posted on May, 5 2005 @ 04:38 AM
A truck driving across Australia from Queensland on the east coast to Western Australia has spilled over 40 litres (first estimate) of the highly
toxic chemical Paraquat 250. After he noticed the drums containing the chemical were leaking the truck driver stopped and repaired the drums and kept
going on his journey but later found the load to be still leaking. The driver then pulled over and notified police about the leakage. The truck had
travelled a major route through many towns and populated areas over a 4000 to 5000 kilometre journey through three states. So far no environmental
damage has been reported. The chemical Paraquat 250 is a herbicide that is banned in many countries today, but is still used in Australia by such
people as road side workers clearing undergrowth.
The driver stopped and repaired the plastic drums and continued on but noticed the chemical was leaking when he reached the Goldfields town of
Police were called to the scene to clean up the spill and the truck was allowed to continue on to Southern Cross, where it leaked again.
Please visit the link provided for the complete story.
This chemical can contaminate any water supply it is introduced to and has been linked to cancer in humans along with Parkinsons disease and other
This story leaves a lot of thought about the containment vessels of such toxic chemicals and the transportation of them. The truck driver may have had
a special suit on hand when he repaired the drums but that it is not highly likely that he was properly versed on the dangers of his load. If he had
been it is doubtful he would have attempted to repair them without informing the proper authorities earlier.
By his actions of not informing the authorities straight away and travelling on to more towns and leaking more chemical he has likely contaminated
many water supplies and residents surrounding the towns. The highways of Australias centre are few and far between, there is only one main route from
East to West and 95 percent of traffic moving in either direction use that same highway. The same goes for residents, because of the sparseness of the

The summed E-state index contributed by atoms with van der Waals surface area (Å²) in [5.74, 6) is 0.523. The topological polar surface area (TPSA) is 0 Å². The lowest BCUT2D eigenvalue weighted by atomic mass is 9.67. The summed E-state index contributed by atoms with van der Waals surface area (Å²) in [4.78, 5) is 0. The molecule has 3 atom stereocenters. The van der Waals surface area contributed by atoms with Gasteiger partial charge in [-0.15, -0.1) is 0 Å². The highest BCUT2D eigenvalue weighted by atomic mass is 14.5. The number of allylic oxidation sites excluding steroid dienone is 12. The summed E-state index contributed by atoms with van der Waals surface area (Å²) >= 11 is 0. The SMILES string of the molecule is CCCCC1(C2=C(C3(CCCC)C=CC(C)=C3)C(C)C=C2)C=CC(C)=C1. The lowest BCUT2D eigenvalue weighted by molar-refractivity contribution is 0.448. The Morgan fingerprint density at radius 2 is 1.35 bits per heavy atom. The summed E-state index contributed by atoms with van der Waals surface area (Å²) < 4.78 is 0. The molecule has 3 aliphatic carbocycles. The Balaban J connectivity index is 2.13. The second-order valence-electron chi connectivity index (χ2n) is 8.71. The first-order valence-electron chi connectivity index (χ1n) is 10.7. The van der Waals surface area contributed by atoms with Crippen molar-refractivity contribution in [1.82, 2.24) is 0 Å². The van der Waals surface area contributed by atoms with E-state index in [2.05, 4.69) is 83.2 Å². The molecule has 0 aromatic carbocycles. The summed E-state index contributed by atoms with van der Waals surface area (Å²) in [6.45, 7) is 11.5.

centre of Australia most people live along the highway with the towns visited by this truck being the only source of supplies for the residents of
Some interesting reading below and in the links about the herbicide, which there seems little announcement or mainstream media so far about the
In Mary Holland's case, her rapid deterioration in health was medically proven by a liver biopsy to be 'necrosis of the liver caused by
exposure to the pesticide Paraquat, an extremely dangerous chemical.' Although banned in most other countries, Paraquat is still used in Australia.
Mary Holland was exposed to the pesticide while playing golf. At her request, her local golf club sent her a list of the chemicals they used on their
lawns. The list contained 22 chemicals, including Atrazine, one of the most dangerous chemicals around and one which the World Health Organisation has
declared a possible carcinogen. Her club also admitted spraying the ground some 23 times between October and April each year. Off the top of her head,
Mary Holland can cite some 27 people from her golf club who either have cancer or have died from cancer in the last ten years, most of them young men
and women in their 40s and 50s.
For example, the pesticide paraquat is highly toxic. Just a few drops can kill an adult human. There is no antidote for paraquat poisoning.
Used properly and stored in a tight container, paraquat has high toxicity and a low hazard. If the contents of the container spill, however, the
toxicity remains the same but the hazard increases enormously.
The answer is Tumeric to reduce the herbicides toxicity.
For instance, Parkinson’s Disease has long been linked to rural areas, and more recently to exposure to two pesticides used here in Delaware
County - maneb and paraquat. (Dr. Cory-Sletcha, December 15, 2000, Journal of Neuroscience)
[edit on 5-5-2005 by Mayet]